She had the privilege to care for his Mother in Compton a few summers ago, and enjoyed cleaning her home very much.  She enjoyed cooking homemade meals from her, and especially enjoyed the genuine praise she received from his beautiful Mother.  Their quid pro quo service knit them together as a family, connected now by this current trauma.  Current.  Current means present moment and electricity.  At the present moment the electricity emitted by Mr. C’s brain was off the charts.  His brain was playing roller derby in the stratosphere.  The Caregiver could see his trauma in living color.  He was tripping hard.  His family had lost their land at Manhattan Beach to eminent domain generations ago.  After all, who in Orange County gave Black families permission to own private property?  Yet he counted it all joy and kept moving forward.  He had lost several cases on his way to making it to billionaire status.  He had lost Rolex watches, cars, dogs, and golf games, but now his immediate trauma was that he was about to lose Mrs. C for good.  He had been on a wrong trend for too long, and the same situation set her off again.

It was the same situation on repeat.  Years before, while vacationing in Florida, Mrs. C had been delighted to shop at Publix where she found their private label paper towels.  They were environmentally friendly, super absorbent, and perforated in halves so she could easily determine the proper amount of paper.  She had trained all seven of their children the proper use of paper towels, since they were more of a luxury than a necessity.  Mrs. C had never had the luxury of using paper towels until she moved from Pascagoula, Mississippi to Compton to live with her Aunt Oletha when her parents died in a car wreck in 1964.  She had used old muslin rags, which she scrubbed daily in Borax with hot water boiled on the wood stove to render them clean for use.  No one could even access paper towels from the apartheid side of Pascagoula when she was coming of age.  It was important to keep certain rags separate from others to prevent infection and cross contamination.  People knew little about the struggles of Southern women, particularly Black women, and she cared little to continue her war stories on repeat.  Suffice it to say, she knew the value of resources.  She taught everyone in her home where the clean chamois cloths, old towels, and sanitary cotton rags were stored.  These were to be used to clean up spills, dust furniture, and were separated to avoid cross contamination.  Their daughters were never forced to know why certain rags were kept separate in a basket in the Ladies Room.  Mrs. C thanked God every day her children had been spared the indignity of scarcity, yet she was alarmed to see this indignity replaced with a certain apathy about waste.  Not from her children.  This apathy came from Mr. C.  It alarmed her a bit, but she adored him, so she let it go.  Until now.  The head of the home often becomes disconnected from its heart, and this is what happened again today.  Mr. C had become disconnected from Mrs. C’s values again today, and now was describing in a rather elliptical way how it was connected to the previous incident.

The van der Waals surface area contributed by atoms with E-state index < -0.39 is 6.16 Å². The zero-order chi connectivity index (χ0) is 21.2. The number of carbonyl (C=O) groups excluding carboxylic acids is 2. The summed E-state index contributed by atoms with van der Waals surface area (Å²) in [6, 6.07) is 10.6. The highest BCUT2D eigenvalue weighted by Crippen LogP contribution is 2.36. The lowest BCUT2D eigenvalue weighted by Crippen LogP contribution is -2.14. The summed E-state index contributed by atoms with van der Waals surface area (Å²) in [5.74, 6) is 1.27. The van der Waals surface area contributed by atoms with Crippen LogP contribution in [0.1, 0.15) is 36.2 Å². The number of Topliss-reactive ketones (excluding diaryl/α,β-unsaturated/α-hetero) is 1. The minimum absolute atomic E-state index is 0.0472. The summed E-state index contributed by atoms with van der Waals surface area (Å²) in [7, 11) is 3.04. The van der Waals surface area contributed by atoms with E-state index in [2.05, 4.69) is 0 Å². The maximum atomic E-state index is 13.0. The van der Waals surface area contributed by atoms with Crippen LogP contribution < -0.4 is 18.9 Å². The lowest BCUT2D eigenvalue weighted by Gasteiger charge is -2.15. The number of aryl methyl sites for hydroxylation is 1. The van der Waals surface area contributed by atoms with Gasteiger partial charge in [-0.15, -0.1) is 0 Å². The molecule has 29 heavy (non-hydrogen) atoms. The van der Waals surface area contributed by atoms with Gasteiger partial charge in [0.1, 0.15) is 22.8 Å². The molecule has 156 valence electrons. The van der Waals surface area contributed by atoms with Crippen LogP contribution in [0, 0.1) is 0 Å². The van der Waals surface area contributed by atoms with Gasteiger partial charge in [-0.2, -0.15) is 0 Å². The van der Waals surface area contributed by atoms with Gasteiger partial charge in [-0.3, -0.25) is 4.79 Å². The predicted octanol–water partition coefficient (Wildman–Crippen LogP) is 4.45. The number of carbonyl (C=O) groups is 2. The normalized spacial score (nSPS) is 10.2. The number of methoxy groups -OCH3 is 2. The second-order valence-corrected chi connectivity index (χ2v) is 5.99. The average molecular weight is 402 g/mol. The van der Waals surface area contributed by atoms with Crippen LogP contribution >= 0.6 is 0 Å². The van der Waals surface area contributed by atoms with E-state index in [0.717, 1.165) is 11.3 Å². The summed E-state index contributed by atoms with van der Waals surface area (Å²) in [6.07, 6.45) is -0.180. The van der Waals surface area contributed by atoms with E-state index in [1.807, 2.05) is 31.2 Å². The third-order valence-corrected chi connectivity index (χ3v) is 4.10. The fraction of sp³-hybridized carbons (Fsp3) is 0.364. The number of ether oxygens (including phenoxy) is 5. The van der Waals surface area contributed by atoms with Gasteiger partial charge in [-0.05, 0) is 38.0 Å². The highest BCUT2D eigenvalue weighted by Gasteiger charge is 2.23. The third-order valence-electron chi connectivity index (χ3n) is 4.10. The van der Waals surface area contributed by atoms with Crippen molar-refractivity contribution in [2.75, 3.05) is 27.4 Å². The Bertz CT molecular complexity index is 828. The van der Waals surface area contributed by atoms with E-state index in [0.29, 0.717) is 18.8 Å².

Years ago, upon returning to their Hyde Park home after a wonderful day at Tampa Bay, Mr. C neglected to tighten the base of the blender and spewed an entire pitcher of margaritas all over their Spanish tile kitchen.  Mrs. C was not wild about alcoholic beverages in general, nor margaritas in particular, but this was a special occasion.  Their children were with their youth group at Disney World, and this was their romantic evening together.  Mr. C insisted on cooking her supper.  She had asked Mr. C several times never to use her Publix Premium paper towels in the event of a spill.  She had shown him where the assortment of clean up rags were located, but her comparatively privileged King took paper goods for granted, since they had always been available on demand to him in California.  The spilled margaritas did not upset her at all, since he made another pitcher without her ever being the wiser.  It was the morning after this beautiful supper of fresh seafood, margaritas, and marital intimacy that she saw a familiar scene that broke her heart.  A man who cooks dinner must also learn to clean up his evidence.  Mr. C had loaded the dishwasher with admirable aplomb, but still in a way that proved that he spent more time in the court room than in the kitchen.  That much she could let go.  What upset her so is that he had used her entire roll of paper towels to clean up the spill.  He had done so in a careless manner, so as to leave a thick coat of sticky all over the brand new Spanish tiles.  That much she could clean, but what she could not ignore was his alarming lack of control over his own health.  He was eating out too much instead of taking the lunch their children packed for him daily.  She found fast food wrappers in his Mercedes Benz all too often.  He had started smoking cigars again.  Mrs. C did not go ballistic in the way usually portrayed of Black women.  She did not shout.  She did not scream.  She did not throw things.